The term has been in our collective minds for a good while now and still, it feels inadequate, inching towards inappropriate. A Post-Personal Computer? Have we passed the time of computer ? What is the stage past personal? Has the computer become intimate? Computers, arguably, are more personal than they’ve ever been. Perhaps we mean to say we’ve crossed over to an era where personal computers look vastly different than they ever have, a reasonable proposition. Tablets, in particular, seem as if conjured directly from a cherished science-fiction novel.
If that were the case, post-PC would still be a bad description; tablets bring so more to the table than a design that separates itself from any pre 2010 computer. Certainly, a revolution is taking place. Computers no longer look the same and are no longer used in the same fashion, the same places or aimed at the same customers. Hence the hook of Post-PC; we are definitely witnessing a changing of the guard. All around us, things are no longer what they used to be.
At best, post-PC is a quantitative term, merely informing that this phase follows the “PC” stage and redundantly serving to differentiate between a tablet and a notebook or desktop. The term offers no significant meaning or metaphor for computers today. What is needed is a definition that accurately reflects its time and place. The era of personal computers defines not only a category of devices but a whole generation of computers that where affordable, relatively simple to use and designed with the individual, not the corporation, in mind. Progressively, it came to define the era of digital media, connectivity, and social networking. PC, in so far as it can still be considered a term today, is qualitative.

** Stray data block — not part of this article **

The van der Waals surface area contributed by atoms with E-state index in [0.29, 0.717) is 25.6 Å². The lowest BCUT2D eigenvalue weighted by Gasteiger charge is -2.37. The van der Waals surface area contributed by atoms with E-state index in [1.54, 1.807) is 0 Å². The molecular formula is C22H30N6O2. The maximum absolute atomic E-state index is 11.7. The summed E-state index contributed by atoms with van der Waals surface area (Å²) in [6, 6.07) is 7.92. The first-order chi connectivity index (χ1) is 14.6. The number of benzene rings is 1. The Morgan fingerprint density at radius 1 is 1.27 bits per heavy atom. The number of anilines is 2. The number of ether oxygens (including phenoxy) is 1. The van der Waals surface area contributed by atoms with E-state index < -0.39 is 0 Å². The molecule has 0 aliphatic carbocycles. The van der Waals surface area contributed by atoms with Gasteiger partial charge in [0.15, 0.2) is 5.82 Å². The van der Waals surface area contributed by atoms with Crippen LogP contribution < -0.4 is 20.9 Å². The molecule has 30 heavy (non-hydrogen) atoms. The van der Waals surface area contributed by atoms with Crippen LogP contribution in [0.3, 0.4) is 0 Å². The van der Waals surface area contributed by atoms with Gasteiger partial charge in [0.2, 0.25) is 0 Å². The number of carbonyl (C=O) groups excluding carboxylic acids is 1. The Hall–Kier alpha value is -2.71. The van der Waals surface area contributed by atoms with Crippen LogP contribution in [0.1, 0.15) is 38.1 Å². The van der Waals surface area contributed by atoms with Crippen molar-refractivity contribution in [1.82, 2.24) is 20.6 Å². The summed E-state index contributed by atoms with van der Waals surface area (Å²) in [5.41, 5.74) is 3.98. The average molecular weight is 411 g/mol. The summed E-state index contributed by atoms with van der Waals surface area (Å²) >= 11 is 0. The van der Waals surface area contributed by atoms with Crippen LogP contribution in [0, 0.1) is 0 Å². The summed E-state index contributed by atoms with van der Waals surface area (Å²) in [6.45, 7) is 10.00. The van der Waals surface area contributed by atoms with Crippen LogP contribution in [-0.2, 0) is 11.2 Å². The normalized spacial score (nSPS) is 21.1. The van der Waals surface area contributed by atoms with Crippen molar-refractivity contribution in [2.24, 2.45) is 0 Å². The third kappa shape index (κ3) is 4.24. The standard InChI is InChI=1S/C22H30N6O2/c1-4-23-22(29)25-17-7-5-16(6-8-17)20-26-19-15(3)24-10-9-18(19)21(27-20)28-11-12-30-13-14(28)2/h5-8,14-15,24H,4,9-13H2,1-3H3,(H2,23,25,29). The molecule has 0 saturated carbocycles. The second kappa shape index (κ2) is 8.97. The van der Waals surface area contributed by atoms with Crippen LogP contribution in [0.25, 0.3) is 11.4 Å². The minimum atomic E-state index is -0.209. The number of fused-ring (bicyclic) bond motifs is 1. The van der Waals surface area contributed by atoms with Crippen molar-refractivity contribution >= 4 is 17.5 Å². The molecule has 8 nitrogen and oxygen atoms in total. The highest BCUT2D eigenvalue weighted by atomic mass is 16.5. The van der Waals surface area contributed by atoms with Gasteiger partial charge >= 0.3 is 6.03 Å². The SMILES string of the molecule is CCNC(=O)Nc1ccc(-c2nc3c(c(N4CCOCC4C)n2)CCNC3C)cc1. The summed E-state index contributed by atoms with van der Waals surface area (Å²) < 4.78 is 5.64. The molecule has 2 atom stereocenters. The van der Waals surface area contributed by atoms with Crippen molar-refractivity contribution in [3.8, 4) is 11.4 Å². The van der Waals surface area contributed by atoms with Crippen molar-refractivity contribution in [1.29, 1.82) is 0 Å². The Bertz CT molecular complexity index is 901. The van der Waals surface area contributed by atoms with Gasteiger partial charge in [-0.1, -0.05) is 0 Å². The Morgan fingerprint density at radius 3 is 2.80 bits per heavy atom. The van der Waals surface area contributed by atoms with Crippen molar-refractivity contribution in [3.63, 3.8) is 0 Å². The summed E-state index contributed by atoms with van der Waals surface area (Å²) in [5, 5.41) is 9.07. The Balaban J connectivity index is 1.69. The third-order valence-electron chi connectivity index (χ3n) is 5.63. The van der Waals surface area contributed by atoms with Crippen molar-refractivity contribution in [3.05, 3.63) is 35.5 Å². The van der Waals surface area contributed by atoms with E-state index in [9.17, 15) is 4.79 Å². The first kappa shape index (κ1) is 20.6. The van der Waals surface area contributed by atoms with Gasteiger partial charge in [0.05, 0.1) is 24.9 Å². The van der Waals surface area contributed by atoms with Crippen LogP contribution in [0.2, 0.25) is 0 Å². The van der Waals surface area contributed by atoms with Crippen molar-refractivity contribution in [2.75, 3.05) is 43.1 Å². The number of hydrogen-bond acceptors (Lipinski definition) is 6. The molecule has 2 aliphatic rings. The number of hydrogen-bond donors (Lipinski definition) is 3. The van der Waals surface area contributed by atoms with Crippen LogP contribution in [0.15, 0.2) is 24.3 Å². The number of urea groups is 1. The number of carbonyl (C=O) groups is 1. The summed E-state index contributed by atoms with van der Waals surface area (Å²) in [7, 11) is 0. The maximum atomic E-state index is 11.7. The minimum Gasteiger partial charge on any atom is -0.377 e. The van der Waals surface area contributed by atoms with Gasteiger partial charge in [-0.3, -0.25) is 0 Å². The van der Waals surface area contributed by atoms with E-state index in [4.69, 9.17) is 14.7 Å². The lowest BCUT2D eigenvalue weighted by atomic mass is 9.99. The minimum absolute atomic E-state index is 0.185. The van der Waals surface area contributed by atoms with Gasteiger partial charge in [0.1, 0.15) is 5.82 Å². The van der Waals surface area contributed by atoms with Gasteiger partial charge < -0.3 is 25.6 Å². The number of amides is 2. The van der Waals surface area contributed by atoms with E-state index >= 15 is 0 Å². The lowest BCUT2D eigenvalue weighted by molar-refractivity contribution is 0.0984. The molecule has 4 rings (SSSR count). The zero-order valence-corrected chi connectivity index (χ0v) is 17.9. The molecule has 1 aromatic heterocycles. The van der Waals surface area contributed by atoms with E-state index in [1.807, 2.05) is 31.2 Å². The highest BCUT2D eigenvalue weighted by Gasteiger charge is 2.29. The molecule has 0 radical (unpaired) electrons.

Certainly, our aim should be to find a term to replace Post-PC? What wording can adequately describe the way we interact with computers presently?
I would propose we’ve now begun the era of the curated computer.
Wikipedia describes the role of a curator as such:
In smaller organizations, a curator may have sole responsibility for the acquisition and care of objects. The curator will make decisions regarding what objects to collect, oversee their care and documentation, conduct research based on the collection, provide proper packaging of art for transport, and share that research with the public and scholarly community through exhibitions and publications…
…In larger institutions, the curator’s primary function is as a subject specialist, with the expectation that he or she will conduct original research on objects and guide the organization in its collecting. Such institutions can have multiple curators, each assigned to a specific collecting area (e.g. Curator of Ancient Art, Curator of Prints and Drawings, etc.) and often operating under the direction of a head curator. In such organizations, the physical care of the collection may be overseen by museum collections managers or museum conservators, and documentation and administrative matters (such as insurance and loans) are handled by a museum registrar.
One line in this definition is of particular interest.
the curator’s primary function is as a subject specialist
To this I would also add that a curator is responsible for the crafting and informing of experiences. If you’ve ever attended a gallery exhibition, for instance, you are witnessing the work of a curator. Curators gather resources and, combined with their expertise, create a particular experience intended to be shared with a specific audience. The term has even crept online: a quick glance at some of your favorite websites and you’ll find passing reference to “curation”. In this case, the term refers to the care and attention the author is placing in the exhibition and content of his website.
Today, with the technology available to us, we have begun to curate our computing experience. Curated computing can describe the following:
- The user acting as a curator, able to select hardware and software based on his needs.
- Hardware and software that can be curated, presenting limitless, interchangeable choices while posing no restrictions to the user.
- The specific and refined computing experiences resulting from the relationship between the curator and the material he curates.